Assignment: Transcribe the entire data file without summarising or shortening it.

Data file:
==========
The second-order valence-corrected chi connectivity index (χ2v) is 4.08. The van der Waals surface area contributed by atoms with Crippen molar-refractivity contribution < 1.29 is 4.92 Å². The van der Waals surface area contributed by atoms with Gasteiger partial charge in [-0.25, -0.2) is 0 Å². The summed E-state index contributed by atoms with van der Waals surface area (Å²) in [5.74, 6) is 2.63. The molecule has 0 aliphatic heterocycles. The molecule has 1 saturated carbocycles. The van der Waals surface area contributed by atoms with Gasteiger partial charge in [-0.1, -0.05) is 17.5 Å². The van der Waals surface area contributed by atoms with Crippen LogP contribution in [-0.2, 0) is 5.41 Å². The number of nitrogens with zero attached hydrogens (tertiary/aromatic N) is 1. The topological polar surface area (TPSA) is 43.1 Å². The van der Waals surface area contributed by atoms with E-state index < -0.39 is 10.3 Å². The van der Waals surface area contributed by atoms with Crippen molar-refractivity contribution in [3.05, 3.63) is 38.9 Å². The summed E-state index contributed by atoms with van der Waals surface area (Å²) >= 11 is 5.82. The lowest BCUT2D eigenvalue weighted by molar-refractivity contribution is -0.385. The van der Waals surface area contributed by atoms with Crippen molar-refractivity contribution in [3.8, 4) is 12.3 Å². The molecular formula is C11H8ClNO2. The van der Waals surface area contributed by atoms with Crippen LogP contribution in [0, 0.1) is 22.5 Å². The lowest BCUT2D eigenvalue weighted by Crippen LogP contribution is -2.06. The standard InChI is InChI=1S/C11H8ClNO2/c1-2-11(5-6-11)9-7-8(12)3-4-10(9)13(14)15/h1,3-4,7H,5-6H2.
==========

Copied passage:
The second-order valence-corrected chi connectivity index (χ2v) is 4.08. The van der Waals surface area contributed by atoms with Crippen molar-refractivity contribution < 1.29 is 4.92 Å². The van der Waals surface area contributed by atoms with Gasteiger partial charge in [-0.25, -0.2) is 0 Å². The summed E-state index contributed by atoms with van der Waals surface area (Å²) in [5.74, 6) is 2.63. The molecule has 0 aliphatic heterocycles. The molecule has 1 saturated carbocycles. The van der Waals surface area contributed by atoms with Gasteiger partial charge in [-0.1, -0.05) is 17.5 Å². The van der Waals surface area contributed by atoms with Crippen LogP contribution in [-0.2, 0) is 5.41 Å². The number of nitrogens with zero attached hydrogens (tertiary/aromatic N) is 1. The topological polar surface area (TPSA) is 43.1 Å². The van der Waals surface area contributed by atoms with E-state index < -0.39 is 10.3 Å². The van der Waals surface area contributed by atoms with Crippen molar-refractivity contribution in [3.05, 3.63) is 38.9 Å². The summed E-state index contributed by atoms with van der Waals surface area (Å²) >= 11 is 5.82. The lowest BCUT2D eigenvalue weighted by molar-refractivity contribution is -0.385. The van der Waals surface area contributed by atoms with Crippen molar-refractivity contribution in [3.8, 4) is 12.3 Å². The molecular formula is C11H8ClNO2. The van der Waals surface area contributed by atoms with Crippen LogP contribution in [0, 0.1) is 22.5 Å². The lowest BCUT2D eigenvalue weighted by Crippen LogP contribution is -2.06. The standard InChI is InChI=1S/C11H8ClNO2/c1-2-11(5-6-11)9-7-8(12)3-4-10(9)13(14)15/h1,3-4,7H,5-6H2.